Malaysia's finance minister was Monday cleared of corruption charges brought against him by the former government, which critics said were a bid to neutralise a potent political threat, official media reported.
Lim Guan Eng is a leading politician in the reformist alliance that unexpectedly swept to power at May elections, toppling the coalition that had ruled Malaysia for 61 years and was criticised for becoming increasingly authoritarian.
Lim was a vocal critic of the former leader Najib Razak, who allegedly had a central role in a massive financial scandal that helped persuade voters to boot him out of power.
Lim went on trial in March when he was still chief minister of northern Penang state and was accused of one count of corruption in allegedly purchasing a house at below-market value.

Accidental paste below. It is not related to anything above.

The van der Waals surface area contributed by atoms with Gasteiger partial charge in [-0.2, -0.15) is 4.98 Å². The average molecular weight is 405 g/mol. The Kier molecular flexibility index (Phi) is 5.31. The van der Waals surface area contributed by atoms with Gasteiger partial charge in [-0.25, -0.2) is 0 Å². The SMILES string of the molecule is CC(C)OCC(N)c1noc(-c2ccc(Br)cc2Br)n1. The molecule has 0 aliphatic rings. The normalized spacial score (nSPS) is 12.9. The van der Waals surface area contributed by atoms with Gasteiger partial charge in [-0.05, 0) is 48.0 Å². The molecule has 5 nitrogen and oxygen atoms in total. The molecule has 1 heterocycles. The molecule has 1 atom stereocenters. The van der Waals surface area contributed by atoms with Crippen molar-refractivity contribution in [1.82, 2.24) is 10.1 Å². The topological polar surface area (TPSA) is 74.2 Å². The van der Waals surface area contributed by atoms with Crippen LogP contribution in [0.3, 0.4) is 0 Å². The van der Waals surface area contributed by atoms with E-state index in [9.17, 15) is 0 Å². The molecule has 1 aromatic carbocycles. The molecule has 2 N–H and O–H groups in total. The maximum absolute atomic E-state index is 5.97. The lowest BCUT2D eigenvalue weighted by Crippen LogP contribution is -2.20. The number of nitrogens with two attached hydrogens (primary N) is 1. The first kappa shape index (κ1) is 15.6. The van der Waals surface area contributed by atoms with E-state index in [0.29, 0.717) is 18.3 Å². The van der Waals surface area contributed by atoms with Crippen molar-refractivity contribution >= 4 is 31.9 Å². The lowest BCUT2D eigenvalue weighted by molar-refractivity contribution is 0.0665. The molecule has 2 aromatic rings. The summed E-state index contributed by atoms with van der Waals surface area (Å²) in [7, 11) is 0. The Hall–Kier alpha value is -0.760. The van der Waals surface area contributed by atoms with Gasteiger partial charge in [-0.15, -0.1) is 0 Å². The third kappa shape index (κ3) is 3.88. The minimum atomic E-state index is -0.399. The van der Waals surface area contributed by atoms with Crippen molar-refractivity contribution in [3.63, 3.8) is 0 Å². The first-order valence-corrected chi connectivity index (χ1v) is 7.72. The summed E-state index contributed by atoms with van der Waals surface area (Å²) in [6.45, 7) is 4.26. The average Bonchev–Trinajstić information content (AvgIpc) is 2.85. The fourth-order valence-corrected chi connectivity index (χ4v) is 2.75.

A second charge related to abusing his position over re-zoning some public land for development.
The High Court in the state cleared him of the charges on Monday after the attorney-general's office agreed to withdraw them, official news agency Bernama reported.
He had faced up to 20 years in jail if convicted.
Businesswoman Phang Li Koon, who was accused of abetting Lim in the purchase of the house, was also acquitted.
Lim and Phang hugged each other in the dock when the decision was delivered, Bernama reported.
However the Malaysian Anti-Corruption Commission (MACC), which had been investigating the case, said it was "shocked".
"The MACC stresses that this decision was made by the Attorney-General's Chambers and not the MACC," the agency said in a statement.
Since his election loss, Najib has been arrested and charged over a scandal surrounding sovereign wealth fund 1MDB. The ex-leader and his cronies are accused of looting billions of dollars from the investment vehicle.
He denies any wrongdoing.